Introduction to Telemedicine
This introduction to telemedicine is based on a presentation given by Dr. Susan Zollo, Director of the Telemedicine Resource Center at the University of Iowa. Contact firstname.lastname@example.org
The Institute of Medicine defines telemedicine as "...the use of electronic information and communications technologies to provide and support health care when distance separates the participants..."
The most common applications today are in transmission of high-resolution X-rays, cardiology, orthopedics, dermatology and psychiatry. Often, interactive video and audio are used for patient consultations and guidance on procedures; sometimes video briefings and records of specific operations are kept on a network in digital form. Groups of physicians, teachers and researchers often "meet" across large distances. Telemedicine also embraces the management of electronic patient records, access to libraries and databases on the Web and on private networks, and extensive use of e-mail by many in the medical profession.
Telemedicine arose originally to serve rural populations, or any people who are geographically dispersed -- where time and the cost of travel make access to the best medical care difficult. Now, it is increasingly being used in mainstream medicine, to allow doctors the world over to share expensive resources and valuable experience.
Telemedicine is increasingly global in its reach; in 1997 there were 188 active programs around the world, including Israel, Chile, India, Taiwan, Japan and the USA.
The availability of telemedicine is dependent to a large degree on telecommunications, and on high bandwidth; the field is concerned with advanced telecomm equipment and standards, methods of increasing effective bandwidth and network performance, costs of installation and operation, security, confidentiality and reliability, and with government legislation aimed at furthering progress in these areas.
The importance of bandwidth may be seen in a simple example. With a 28.8 Kbps dial-up connection, transmission of a standard X-ray takes 30 minutes; with a T1 line at 1.5 Mbps it takes 30 seconds; with a high-speed DS3 circuit, it takes 1 second. Clearly, productivity and usability of telemedicine data depends on the availability of high bandwidth.
In the Middle East, Greenstar is demonstrating how high-quality medical care can be brought to virtually any village, powered by solar energy and wireless data communications. This demonstration begins with the visit by the President of the United States to the region in December, 1998, as part of the ongoing peace process.
Dr. Khalid Moidu, an adviser to Greenstar on telemedicine, adds to this narrative:
The earliest example of telemedicine was in the physiological monitoring of astronauts, through pioneering work done by NASA. The Gemini and Apollo astronauts in the 1960's had two-way video connections with space medical experts in Houston, and developed a quite natural mode of interaction from orbit that featured taking care of routine health questions and needs, and early experiments on the effects of weightlessness.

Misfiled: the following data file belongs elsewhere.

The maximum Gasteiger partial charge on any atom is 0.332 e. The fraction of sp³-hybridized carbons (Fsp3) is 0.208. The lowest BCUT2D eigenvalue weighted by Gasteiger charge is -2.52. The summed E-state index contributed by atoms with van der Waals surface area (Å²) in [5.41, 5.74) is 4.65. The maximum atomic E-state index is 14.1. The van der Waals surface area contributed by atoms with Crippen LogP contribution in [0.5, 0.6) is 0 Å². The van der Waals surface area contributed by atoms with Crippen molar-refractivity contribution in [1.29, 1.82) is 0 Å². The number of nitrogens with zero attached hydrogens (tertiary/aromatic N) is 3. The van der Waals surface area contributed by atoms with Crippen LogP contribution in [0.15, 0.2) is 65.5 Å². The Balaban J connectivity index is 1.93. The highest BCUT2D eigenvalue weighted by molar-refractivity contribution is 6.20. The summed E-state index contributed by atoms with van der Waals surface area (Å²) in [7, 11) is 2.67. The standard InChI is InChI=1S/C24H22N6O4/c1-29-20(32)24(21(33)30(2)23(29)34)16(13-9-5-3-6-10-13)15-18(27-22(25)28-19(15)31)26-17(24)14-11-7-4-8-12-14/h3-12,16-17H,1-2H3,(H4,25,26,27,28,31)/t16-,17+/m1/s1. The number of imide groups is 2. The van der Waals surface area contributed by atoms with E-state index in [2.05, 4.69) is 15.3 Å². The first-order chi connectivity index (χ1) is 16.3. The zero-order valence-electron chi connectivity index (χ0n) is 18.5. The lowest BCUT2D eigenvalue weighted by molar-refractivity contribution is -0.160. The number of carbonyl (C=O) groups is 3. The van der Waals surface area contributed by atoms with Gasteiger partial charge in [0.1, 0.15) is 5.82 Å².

This was followed by trials at Boston's Logan Airport, and participation by native American reservations in the STARPHAC program.
Telemedicine in the developed world is really "virtual transportation." In critical situations, the ability to keep a patient where he is and not have to stage an emergency evacuation, with all its costs and dangers, can be vital to the patient's survival and quality of life. But in the developing world, telemedicine delivers access to a high level of care where it is simply not available, at any cost.
So Greenstar, with its built-in infrastructure of power and telecommunications, delivers the platform on which telemedicine can exist in the developing world, and through which knowledge and experience can be effectively diffused.
In mid-November, 1998, a Russian sailor on his competition yacht in the stormy South Atlantic 400 miles from Capetown had an accident. Victor Yazykov had injured his arm, and it became badly infected. He was in serious danger. Fortunately, he had satellite-based e-mail powered by solar energy, in a small, inexpensive system on board. Over a period of days he exchanged messages with Dr. Daniel Carlin at the New England Medical Center, and was able to successfully perform minor surgery on his arm by getting detailed email instructions, encouragement and support.Yazykov survived, and is expected to make a full recovery. "The arm getting better," he wrote. "Very grateful to doctor."
A scenario is outlined which shows, in a vivid and easily-understood way, how advanced technology can make direct, personal medical diagnosis and treatment available to anyone, anywhere. This involves a two-way live video conference over a local network ibetween a patient and a doctor, discussing a simple medical condition of tendonitis; the patient receives diagnosis, treatment, prescription and followup.